Come anche "Le onde del destino" e "Dancing in the Dark", "Festen" (o "The Celebration", che dir si voglia) è un film Dogma perfettamente riuscito: da una situazione normalissima si scivola impercettibilmente verso il caos più totale, dove, liberata dalle costrizioni della società, la vera natura umana si mostra nella sua terrificante violenza.
Se non credete che una perfetta sceneggiatura possa compensare uno stile visivo a dir poco particolare, state alla larga. Altrimenti godetevi questa magnifica discesa nella follia.
DOGMA 95! Immediate, no lighting, no tripod.
It takes courage to make something this dark, this funny. I was impressed by how well Thomas Vinterberg handled the stomach-churningly awful situations in The Hunt, but in this much earlier film he takes similarly unimaginable horrors and combines them with the darkest of black comedy, and... it works!
Terlalu didramatisir, mungkin karena film ini merupakan film dogme 95. Dan 'big reveal'nya gw rasa terlalu cepat dan terus diulang-ulang sepanjang sisa film.
Watched alone online
Thomas Vinterberg's crowning glory. The first feature under Dogme 95, Festen is one powerful, challenging drama that examines the tragedy of a dysfunctional family. Vinterberg puts the audience at the center of this awful 'celebration' as we witness each morally-deflated member of the family grapple through pain, anger, disgust, fear, and grief at their most horrible state. Being a Dogme feature, the film’s pure aesthetic is its visceral narrative that cuts through like a knife. It’s truly one of the hallmark films of the 1990s.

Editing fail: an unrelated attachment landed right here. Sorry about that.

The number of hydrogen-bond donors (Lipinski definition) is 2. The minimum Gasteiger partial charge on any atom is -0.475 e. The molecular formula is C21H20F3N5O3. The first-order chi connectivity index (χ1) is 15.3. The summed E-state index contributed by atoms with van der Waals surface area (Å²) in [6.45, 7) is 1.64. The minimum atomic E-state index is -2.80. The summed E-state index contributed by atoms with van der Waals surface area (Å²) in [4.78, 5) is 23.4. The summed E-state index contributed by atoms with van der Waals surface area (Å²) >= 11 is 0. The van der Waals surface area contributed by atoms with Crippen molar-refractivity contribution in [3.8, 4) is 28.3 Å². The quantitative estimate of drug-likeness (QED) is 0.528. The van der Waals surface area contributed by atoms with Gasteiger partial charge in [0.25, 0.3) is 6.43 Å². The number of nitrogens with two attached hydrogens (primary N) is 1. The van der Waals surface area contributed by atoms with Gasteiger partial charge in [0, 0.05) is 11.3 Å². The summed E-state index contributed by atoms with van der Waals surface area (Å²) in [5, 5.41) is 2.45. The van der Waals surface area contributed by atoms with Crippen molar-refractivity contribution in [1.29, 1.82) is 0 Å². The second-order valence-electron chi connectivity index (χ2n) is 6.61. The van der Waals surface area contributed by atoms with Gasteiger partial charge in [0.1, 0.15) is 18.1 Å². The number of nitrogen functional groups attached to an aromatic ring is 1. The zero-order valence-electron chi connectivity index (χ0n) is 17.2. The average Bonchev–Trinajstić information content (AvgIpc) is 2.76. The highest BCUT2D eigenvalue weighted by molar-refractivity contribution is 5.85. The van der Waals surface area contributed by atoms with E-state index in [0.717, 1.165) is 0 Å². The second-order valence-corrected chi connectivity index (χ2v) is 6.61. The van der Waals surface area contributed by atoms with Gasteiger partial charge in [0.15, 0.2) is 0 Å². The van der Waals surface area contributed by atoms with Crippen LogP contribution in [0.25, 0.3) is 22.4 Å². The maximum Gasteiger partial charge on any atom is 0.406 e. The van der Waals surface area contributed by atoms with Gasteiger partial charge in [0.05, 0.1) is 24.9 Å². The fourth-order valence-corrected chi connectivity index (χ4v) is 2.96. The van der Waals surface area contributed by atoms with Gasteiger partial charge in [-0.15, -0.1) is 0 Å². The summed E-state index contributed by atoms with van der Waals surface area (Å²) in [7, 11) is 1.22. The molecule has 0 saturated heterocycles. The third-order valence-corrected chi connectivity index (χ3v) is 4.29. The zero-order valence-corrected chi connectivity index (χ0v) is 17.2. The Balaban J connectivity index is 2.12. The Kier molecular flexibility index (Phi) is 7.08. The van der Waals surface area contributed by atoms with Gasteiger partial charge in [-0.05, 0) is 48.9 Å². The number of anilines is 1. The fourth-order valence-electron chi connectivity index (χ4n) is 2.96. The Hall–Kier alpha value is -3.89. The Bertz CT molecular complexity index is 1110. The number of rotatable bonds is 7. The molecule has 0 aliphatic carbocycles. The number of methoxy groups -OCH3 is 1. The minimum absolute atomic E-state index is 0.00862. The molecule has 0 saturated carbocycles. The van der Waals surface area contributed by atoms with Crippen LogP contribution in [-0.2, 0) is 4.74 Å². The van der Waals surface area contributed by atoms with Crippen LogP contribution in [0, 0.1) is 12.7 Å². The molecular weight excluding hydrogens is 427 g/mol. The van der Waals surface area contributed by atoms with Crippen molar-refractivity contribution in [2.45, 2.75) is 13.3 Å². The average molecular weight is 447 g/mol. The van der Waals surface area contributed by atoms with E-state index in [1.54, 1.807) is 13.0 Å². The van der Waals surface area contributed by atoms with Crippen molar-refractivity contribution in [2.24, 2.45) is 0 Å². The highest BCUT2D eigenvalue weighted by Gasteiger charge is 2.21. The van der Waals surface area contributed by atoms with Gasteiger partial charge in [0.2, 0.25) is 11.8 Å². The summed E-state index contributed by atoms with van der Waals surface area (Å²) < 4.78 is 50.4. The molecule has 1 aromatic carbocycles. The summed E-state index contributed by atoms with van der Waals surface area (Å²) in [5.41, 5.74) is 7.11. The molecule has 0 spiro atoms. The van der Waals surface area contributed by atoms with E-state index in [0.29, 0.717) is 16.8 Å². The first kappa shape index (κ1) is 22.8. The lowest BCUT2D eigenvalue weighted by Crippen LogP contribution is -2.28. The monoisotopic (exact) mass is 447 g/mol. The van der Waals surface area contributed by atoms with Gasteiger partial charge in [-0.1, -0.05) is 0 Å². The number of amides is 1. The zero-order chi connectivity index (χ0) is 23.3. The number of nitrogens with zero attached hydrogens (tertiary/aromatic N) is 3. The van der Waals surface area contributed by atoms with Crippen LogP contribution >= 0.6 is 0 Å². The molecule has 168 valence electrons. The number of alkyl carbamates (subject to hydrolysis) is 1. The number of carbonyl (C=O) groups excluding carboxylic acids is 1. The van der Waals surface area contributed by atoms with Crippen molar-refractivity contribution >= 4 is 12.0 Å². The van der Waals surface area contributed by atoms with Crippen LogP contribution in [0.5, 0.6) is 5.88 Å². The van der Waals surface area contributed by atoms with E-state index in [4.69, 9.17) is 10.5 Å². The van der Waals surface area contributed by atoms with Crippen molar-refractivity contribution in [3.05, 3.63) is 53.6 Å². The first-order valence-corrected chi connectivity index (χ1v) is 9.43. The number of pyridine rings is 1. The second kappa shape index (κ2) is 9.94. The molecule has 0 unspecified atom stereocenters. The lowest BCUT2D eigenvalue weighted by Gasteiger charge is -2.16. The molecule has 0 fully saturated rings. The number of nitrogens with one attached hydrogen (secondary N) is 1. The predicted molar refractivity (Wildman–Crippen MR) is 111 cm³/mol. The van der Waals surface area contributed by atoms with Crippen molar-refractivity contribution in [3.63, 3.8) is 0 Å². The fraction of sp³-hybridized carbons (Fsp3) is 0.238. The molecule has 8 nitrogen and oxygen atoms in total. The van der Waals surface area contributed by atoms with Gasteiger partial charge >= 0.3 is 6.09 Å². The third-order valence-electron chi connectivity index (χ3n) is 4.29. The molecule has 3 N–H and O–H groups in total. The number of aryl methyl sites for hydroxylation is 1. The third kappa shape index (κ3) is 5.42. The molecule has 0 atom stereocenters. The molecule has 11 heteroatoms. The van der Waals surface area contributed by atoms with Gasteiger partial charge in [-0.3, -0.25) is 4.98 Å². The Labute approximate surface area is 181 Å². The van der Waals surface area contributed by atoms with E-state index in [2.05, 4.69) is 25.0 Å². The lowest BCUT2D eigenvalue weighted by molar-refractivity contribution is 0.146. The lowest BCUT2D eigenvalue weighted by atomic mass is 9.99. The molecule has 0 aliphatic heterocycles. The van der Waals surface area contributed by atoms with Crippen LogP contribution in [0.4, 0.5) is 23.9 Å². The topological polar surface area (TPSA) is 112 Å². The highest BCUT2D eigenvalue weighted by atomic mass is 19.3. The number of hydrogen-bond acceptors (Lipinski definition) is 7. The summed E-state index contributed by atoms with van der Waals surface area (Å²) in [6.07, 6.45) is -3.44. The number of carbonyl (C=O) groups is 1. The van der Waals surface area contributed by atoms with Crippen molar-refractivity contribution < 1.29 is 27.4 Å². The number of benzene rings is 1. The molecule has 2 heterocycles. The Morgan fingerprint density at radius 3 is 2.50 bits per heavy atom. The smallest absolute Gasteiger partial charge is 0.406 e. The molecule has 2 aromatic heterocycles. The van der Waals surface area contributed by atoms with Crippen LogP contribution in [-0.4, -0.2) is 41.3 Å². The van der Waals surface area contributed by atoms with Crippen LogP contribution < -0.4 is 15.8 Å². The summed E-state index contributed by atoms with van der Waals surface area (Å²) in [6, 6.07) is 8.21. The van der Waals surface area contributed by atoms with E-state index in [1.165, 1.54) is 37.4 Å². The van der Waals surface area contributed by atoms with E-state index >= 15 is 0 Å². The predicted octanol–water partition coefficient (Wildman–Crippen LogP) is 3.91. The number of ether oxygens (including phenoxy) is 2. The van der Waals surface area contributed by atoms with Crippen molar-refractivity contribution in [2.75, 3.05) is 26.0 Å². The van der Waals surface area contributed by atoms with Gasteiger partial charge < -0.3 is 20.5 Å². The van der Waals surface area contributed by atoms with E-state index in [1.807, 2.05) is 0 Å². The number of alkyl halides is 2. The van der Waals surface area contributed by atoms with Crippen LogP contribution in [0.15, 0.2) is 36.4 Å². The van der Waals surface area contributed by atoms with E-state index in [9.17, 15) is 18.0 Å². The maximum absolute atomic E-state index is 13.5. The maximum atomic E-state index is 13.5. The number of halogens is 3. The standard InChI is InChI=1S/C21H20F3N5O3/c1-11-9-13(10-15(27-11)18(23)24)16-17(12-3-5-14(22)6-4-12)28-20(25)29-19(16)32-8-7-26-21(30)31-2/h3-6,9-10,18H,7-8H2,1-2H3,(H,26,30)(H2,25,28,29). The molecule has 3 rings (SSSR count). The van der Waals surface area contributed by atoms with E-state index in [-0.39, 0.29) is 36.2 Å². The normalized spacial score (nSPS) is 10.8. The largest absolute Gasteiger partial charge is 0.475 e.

What Vinterberg totally achieved in this film is the amount of sincerity that he puts into this rich, layered narrative. In this film, it shows that the truth hurts and sometimes it’s hard to accept…
Originally a list made prior to Cannes 2014.
This is every Palme d'Or nominee since the festival began in 1946.…